Tuesday, September 4, 2012

Timelines


A timeline is a schedule for the performance of events.  In Reality, we are often faced with the awareness that we are not in control; events take place at their own pace.  They even run amok or awry or away with little or no regard for those of us who believe we are arranging them.

After spending time in the world of created reality, which is to say composition of drama, music, photography, or art forms, we begin to sense how much more pleasing it is to be doing our work and not having to pay attention to the order of things in Reality.

In a manner similar to landlords making restrictions on cats or dogs or smoking or loud parties to potential tenants, we can, within the world of created reality, let our preferences be known.  We can stop time or mess with its orderly flow.

You make a point when addressing writing classes to absolve students of anything resembling chronology.  True enough, the reader does have to know where and when she is being asked to travel, but as a drawer or painter can suggest a plausible horizon without the need for signs or special effects, the accomplished writer should have little difficulty letting the reader know time and place.

The more you think about it, stories that follow a strict chronology are often stories without any slight degree of nuance or ambiguity, and what it a story without ambiguity?  Even As I Lay Dying, which is a series of first-person vignettes or observations, wrapped about the conveyance of a coffin from the Bundren farm to a nearby city, allows the participants to move between time zones.

One day, when your Reality time frame was being messed with while you sat waiting for a traffic signal to change, you saw the analogy between where you were and time, thanks to the windshield, the rear-view mirror, and the side-view mirrors.  While in traffic, the great thrust of your vision is directly in front of you, there are times when you ought and indeed must look behind you, or to the past.  Side-view mirrors represent distractions and shifts in focus as well.

If you begin with some significant event about to get underway or perhaps already underway, you’re pretty well committed to moving straight ahead for a while, but you can throw in hints or references until it is time to let the reader know how we’ve come to be where we are.

In early drafts, we do not always know where we are.  You do have writer friends who are sticklers for outline.  They take pride in knowing where they are.  You take no such pride, perhaps because one of your motives in writing in the first place is to determine where you are about a particular matter or moral construct.  Writing helps you cope with time in ways that offer you some sense of perspective when dealing with Reality.  Writing has in particular helped you daydream your way out of boring situations until you are able physically to detach yourself from them.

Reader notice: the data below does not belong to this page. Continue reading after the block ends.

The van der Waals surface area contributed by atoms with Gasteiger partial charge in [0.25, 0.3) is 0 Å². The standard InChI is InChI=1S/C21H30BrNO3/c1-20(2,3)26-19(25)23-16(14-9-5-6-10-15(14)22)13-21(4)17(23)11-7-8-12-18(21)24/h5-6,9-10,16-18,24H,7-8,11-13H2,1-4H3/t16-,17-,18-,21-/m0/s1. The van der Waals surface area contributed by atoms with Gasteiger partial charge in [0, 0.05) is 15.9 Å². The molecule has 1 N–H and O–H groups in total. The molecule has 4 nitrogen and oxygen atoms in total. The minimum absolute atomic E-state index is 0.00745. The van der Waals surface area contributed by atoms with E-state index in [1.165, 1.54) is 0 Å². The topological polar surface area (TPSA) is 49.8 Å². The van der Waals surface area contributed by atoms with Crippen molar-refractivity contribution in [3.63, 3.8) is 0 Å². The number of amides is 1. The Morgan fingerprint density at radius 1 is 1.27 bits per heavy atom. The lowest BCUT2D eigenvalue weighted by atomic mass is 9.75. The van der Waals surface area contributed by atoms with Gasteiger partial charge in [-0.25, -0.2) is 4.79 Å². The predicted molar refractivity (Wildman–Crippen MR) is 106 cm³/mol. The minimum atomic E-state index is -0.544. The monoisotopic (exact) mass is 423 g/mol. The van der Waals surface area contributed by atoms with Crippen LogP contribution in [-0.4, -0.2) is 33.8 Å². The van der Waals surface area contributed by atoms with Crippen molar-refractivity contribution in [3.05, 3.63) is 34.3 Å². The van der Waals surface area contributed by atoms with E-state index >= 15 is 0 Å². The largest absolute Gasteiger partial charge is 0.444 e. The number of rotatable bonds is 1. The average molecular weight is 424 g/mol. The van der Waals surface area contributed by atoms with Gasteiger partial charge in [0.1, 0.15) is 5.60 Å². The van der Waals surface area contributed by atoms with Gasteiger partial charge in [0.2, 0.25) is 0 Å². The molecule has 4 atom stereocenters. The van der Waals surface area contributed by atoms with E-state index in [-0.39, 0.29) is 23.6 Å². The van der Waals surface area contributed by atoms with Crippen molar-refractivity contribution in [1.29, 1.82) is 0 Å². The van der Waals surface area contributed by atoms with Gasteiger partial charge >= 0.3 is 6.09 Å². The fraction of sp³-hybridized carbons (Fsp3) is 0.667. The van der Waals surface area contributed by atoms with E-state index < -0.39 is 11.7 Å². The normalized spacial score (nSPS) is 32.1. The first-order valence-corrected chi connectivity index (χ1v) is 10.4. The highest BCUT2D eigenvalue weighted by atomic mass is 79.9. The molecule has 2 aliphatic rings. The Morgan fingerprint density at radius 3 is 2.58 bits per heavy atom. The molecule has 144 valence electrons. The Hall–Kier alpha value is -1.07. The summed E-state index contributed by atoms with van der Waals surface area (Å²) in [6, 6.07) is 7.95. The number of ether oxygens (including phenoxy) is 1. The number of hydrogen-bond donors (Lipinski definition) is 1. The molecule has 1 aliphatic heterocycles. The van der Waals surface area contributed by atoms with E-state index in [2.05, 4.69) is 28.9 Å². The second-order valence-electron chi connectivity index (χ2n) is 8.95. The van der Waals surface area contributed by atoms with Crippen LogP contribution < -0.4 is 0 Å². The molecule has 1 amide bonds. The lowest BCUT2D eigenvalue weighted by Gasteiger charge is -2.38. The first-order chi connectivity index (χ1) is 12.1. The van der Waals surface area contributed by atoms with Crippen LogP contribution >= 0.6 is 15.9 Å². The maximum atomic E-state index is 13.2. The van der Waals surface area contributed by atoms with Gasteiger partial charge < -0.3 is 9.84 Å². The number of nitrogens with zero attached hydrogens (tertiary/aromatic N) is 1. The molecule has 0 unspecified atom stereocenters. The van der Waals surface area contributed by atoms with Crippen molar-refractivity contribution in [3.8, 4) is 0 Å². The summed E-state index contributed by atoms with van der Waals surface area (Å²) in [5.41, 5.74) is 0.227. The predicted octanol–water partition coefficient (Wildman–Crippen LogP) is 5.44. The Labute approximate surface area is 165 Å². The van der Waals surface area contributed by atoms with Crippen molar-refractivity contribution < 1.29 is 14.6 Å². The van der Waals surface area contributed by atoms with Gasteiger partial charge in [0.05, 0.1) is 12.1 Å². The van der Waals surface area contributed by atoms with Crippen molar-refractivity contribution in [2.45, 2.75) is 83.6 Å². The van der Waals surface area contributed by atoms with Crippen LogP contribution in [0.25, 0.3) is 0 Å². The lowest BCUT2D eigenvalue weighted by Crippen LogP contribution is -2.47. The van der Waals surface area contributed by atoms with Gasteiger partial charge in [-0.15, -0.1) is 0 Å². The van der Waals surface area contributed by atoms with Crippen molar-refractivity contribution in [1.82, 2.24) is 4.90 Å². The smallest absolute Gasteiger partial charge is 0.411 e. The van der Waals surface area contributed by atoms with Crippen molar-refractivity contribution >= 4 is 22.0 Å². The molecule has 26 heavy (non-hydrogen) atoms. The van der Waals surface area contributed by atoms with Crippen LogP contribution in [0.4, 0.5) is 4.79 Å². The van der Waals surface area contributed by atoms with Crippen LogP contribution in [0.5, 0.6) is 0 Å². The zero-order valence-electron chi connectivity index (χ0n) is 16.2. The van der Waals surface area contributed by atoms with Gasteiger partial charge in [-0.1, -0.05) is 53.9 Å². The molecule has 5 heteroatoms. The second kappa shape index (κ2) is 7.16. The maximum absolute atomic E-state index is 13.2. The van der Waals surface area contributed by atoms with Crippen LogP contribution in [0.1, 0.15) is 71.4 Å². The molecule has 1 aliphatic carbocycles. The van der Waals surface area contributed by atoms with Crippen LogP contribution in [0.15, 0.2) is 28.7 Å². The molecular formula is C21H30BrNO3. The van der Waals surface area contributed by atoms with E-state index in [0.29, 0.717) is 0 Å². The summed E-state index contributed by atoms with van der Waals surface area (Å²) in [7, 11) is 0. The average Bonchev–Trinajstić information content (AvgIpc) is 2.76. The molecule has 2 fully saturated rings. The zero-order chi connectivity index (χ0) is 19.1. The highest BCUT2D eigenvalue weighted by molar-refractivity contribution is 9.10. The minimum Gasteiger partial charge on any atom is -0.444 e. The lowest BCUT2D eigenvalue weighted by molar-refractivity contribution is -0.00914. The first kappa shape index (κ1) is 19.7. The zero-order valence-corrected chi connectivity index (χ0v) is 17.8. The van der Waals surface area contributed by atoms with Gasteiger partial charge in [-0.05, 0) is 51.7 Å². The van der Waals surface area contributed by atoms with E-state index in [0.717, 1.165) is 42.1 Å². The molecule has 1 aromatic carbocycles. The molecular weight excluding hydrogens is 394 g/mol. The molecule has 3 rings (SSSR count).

A favorite character in William Faulkner’s As I Lay Dying, Darl Bundren, is thought to be touched, which is to say some of his family members consider sending him to the state asylum for the insane because a) his language is different, and b) because he sees or understands things not readily accessible to others. He knows, for instance, that one of his siblings is illegitimate and that another is pregnant.  There is no rational basis for his knowing these things.  You feel a kinship with him because he has shown you ways not to fragment, ways to persist in having visions.

Time has yet to put the pressures on you that it put on Darl, who, at the end, does go quite bonkers.  Darl has said and thought and felt some remarkable things, which have already helped you beyond their ability to help him.  This is how it is with timelines.

At the moment, your rear view mirror is well-adjusted, your windshield relatively clean of dust or the leaves from the huge pepper and eucalyptus trees on Sola Street and the seagulls have been uncharacteristically short sighted.

For the moment, your time frame is flexible.  You do not appear to be subject to tailgating, and although objects in mirrors are not as close as they appear to be, per the warming on the side-view mirrors, you and time are not at odds.  Books are asking to be written, and classes do not begin for at least another week.

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